Inside the
8086 Central Processor Unit (CPU)

 

 

GENERAL PURPOSE REGISTERS

8086 CPU has 8 general purpose registers, each register has its own name:

  • AX - the accumulator register (divided into AH / AL):
    • Generates shortest machine code
    • Arithmetic, logic and data transfer
    • One number must be in AL or AX
    • Multiplication & Division
    • Input & Output

 

  • BX - the base address register (divided into BH / BL).

 

  • CX - the count register (divided into CH / CL):
    • Iterative code segments using the LOOP instruction
    • Repetitive operations on strings with the REP command
    • Count (in CL) of bits to shift and rotate

 

  • DX - the data register (divided into DH / DL):
    • DX:AX concatenated into 32-bit register for some MUL and DIV operations
    • Specifying ports in some IN and OUT operations

 

  • SI - source index register:
    • Can be used for pointer addressing of data
    • Used as source in some string processing instructions
    • Offset address relative to DS

 

  • DI - destination index register:
    • Can be used for pointer addressing of data
    • Used as destination in some string processing instructions
    • Offset address relative to ES

 

  • BP - base pointer:
    • Primarily used to access parameters passed via the stack
    • Offset address relative to SS

 

  • SP - stack pointer:
    • Always points to top item on the stack
    • Offset address relative to SS
    • Always points to word (byte at even address)
    • An empty stack will had SP = FFFEh


SEGMENT REGISTERS

  • CS - points at the segment containing the current program.
  • DS - generally points at segment where variables are defined.
  • ES - extra segment register, it's up to a coder to define its usage.
  • SS - points at the segment containing the stack.
Although it is possible to store any data in the segment registers, this is never a good idea. The segment registers have a very special purpose - pointing at accessible blocks of memory.

Segment registers work together with general purpose register to access any memory value. For example if we would like to access memory at the physical address 12345h (hexadecimal), we should set the DS = 1230h and SI = 0045h. This is good, since this way we can access much more memory than with a single register that is limited to 16 bit values.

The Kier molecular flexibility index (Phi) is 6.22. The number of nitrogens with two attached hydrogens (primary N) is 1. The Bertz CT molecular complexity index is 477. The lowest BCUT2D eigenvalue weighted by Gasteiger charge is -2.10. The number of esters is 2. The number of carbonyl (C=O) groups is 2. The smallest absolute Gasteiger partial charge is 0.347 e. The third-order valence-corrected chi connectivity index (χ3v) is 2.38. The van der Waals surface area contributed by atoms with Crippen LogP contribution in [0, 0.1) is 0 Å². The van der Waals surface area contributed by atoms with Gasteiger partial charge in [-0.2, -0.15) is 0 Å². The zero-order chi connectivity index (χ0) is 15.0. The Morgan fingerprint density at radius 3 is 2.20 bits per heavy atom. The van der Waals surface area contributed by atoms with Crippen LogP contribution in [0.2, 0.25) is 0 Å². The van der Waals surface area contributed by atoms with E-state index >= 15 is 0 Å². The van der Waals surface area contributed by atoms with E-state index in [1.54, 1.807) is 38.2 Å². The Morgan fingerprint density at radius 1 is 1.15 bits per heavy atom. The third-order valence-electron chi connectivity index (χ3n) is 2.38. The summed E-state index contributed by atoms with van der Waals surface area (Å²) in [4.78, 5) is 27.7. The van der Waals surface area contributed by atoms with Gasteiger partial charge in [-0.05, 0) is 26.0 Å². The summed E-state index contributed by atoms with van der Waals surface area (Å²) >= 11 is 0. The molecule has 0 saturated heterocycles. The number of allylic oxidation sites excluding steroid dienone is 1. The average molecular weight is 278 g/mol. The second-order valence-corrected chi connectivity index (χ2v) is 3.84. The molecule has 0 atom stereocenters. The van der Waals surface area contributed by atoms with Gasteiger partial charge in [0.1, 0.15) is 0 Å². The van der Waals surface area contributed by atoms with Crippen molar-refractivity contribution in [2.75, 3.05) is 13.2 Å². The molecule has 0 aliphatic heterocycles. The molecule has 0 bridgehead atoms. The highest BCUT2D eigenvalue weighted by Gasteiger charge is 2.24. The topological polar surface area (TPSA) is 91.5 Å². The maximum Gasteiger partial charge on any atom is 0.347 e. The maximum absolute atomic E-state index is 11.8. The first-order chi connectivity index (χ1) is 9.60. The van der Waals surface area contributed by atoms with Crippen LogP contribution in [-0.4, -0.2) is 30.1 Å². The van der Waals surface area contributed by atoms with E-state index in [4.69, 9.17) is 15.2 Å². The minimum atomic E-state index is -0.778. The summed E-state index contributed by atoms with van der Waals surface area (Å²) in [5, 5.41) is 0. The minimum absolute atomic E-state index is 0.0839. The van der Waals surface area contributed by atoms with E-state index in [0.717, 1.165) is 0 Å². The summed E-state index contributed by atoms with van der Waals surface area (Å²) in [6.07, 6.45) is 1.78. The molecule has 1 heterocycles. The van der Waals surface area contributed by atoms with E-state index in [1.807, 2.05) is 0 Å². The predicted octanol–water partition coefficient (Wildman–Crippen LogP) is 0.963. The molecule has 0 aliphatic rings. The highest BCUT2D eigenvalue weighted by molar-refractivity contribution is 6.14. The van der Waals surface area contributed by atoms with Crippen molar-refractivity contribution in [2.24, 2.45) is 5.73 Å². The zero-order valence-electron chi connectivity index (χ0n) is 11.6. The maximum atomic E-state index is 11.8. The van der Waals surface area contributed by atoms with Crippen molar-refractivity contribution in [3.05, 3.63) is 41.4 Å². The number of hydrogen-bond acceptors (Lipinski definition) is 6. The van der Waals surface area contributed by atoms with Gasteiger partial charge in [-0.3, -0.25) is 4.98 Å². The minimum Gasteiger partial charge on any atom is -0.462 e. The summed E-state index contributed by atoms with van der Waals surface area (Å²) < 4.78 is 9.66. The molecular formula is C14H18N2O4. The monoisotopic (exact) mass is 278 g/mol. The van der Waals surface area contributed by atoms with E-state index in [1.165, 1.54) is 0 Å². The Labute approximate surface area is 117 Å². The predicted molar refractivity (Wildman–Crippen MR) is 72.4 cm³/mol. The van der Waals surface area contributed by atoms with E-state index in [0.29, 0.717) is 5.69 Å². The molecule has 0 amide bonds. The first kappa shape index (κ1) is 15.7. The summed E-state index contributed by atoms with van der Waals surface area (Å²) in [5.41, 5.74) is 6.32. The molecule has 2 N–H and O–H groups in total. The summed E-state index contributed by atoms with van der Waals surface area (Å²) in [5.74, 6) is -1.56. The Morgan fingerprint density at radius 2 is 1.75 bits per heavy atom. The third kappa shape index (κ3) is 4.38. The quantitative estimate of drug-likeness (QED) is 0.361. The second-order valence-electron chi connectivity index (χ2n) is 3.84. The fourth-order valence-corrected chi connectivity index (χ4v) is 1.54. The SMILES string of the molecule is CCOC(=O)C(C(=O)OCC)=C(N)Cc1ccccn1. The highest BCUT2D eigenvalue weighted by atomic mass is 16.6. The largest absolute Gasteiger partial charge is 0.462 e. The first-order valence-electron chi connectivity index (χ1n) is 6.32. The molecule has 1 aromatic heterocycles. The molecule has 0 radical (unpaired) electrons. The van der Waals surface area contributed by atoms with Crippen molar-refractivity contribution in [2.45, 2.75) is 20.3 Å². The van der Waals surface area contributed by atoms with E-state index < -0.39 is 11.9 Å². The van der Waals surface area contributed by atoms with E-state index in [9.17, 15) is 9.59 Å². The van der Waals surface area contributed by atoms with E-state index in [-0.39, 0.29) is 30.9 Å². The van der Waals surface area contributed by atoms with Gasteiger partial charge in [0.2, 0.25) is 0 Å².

CPU makes a calculation of physical address by multiplying the segment register by 10h and adding general purpose register to it (1230h * 10h + 45h = 12345h):

The address formed with 2 registers is called an effective address.
By default BX, SI and DI registers work with DS segment register;
BP and SP work with SS segment register.
Other general purpose registers cannot form an effective address!
Also, although BX can form an effective address, BH and BL cannot!

SPECIAL PURPOSE REGISTERS

  • IP - the instruction pointer:
    • Always points to next instruction to be executed
    • Offset address relative to CS

IP register always works together with CS segment register and it points to currently executing instruction.


FLAGS  REGISTER

  • Flags Register - determines the current state of the processor.


Flags Register is modified automatically by CPU after mathematical operations, this allows to determine the type of the result, and to determine conditions to transfer control to other parts of the program.
Generally you cannot access these registers directly.

  • Carry Flag (CF) - this flag is set to 1 when there is an unsigned overflow. For example when you add bytes 255 + 1 (result is not in range 0...255). When there is no overflow this flag is set to 0.
  • Parity Flag (PF) - this flag is set to 1 when there is even number of one bits in result, and to 0 when there is odd number of one bits. Even if result is a word only 8 low bits are analyzed!
  • Auxiliary Flag (AF) - set to 1 when there is an unsigned overflow for low nibble (4 bits).
  • Zero Flag (ZF) - set to 1 when result is zero. For none zero result this flag is set to 0.
  • Sign Flag (SF) - set to 1 when result is negative. When result is positive it is set to 0. Actually this flag take the value of the most significant bit.
  • Trap Flag (TF) - Used for on-chip debugging.
  • Interrupt enable Flag (IF) - when this flag is set to 1 CPU reacts to interrupts from external devices.
  • Direction Flag (DF) - this flag is used by some instructions to process data chains, when this flag is set to 0 - the processing is done forward, when this flag is set to 1 the processing is done backward.
  • Overflow Flag (OF) - set to 1 when there is a signed overflow. For example, when you add bytes 100 + 50 (result is not in range -128...127).